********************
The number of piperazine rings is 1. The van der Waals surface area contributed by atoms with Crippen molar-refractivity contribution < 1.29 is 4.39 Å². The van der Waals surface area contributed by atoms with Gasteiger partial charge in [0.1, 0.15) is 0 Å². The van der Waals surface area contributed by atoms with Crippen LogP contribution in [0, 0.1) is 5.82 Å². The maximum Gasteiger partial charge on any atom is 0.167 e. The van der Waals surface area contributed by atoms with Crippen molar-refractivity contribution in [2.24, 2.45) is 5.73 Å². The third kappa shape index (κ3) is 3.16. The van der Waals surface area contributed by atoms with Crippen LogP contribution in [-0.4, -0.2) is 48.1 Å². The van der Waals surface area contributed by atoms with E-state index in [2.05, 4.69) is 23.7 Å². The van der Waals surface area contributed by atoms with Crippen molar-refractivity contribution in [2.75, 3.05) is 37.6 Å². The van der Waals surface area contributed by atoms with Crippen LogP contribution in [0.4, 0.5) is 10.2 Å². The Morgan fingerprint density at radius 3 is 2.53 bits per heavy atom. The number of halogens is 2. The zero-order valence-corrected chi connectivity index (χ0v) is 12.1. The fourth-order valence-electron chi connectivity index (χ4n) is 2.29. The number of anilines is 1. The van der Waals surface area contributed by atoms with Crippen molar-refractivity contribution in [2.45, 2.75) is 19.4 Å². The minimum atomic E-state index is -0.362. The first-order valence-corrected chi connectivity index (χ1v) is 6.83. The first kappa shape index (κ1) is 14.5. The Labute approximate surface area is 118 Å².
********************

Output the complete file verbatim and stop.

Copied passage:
The number of piperazine rings is 1. The van der Waals surface area contributed by atoms with Crippen molar-refractivity contribution < 1.29 is 4.39 Å². The van der Waals surface area contributed by atoms with Gasteiger partial charge in [0.1, 0.15) is 0 Å². The van der Waals surface area contributed by atoms with Crippen LogP contribution in [0, 0.1) is 5.82 Å². The maximum Gasteiger partial charge on any atom is 0.167 e. The van der Waals surface area contributed by atoms with Crippen molar-refractivity contribution in [2.24, 2.45) is 5.73 Å². The third kappa shape index (κ3) is 3.16. The van der Waals surface area contributed by atoms with Crippen LogP contribution in [-0.4, -0.2) is 48.1 Å². The van der Waals surface area contributed by atoms with E-state index in [2.05, 4.69) is 23.7 Å². The van der Waals surface area contributed by atoms with Crippen molar-refractivity contribution in [2.75, 3.05) is 37.6 Å². The van der Waals surface area contributed by atoms with Crippen LogP contribution in [0.4, 0.5) is 10.2 Å². The Morgan fingerprint density at radius 3 is 2.53 bits per heavy atom. The number of halogens is 2. The zero-order valence-corrected chi connectivity index (χ0v) is 12.1. The fourth-order valence-electron chi connectivity index (χ4n) is 2.29. The number of anilines is 1. The van der Waals surface area contributed by atoms with Crippen molar-refractivity contribution in [2.45, 2.75) is 19.4 Å². The minimum atomic E-state index is -0.362. The first-order valence-corrected chi connectivity index (χ1v) is 6.83. The first kappa shape index (κ1) is 14.5. The Labute approximate surface area is 118 Å².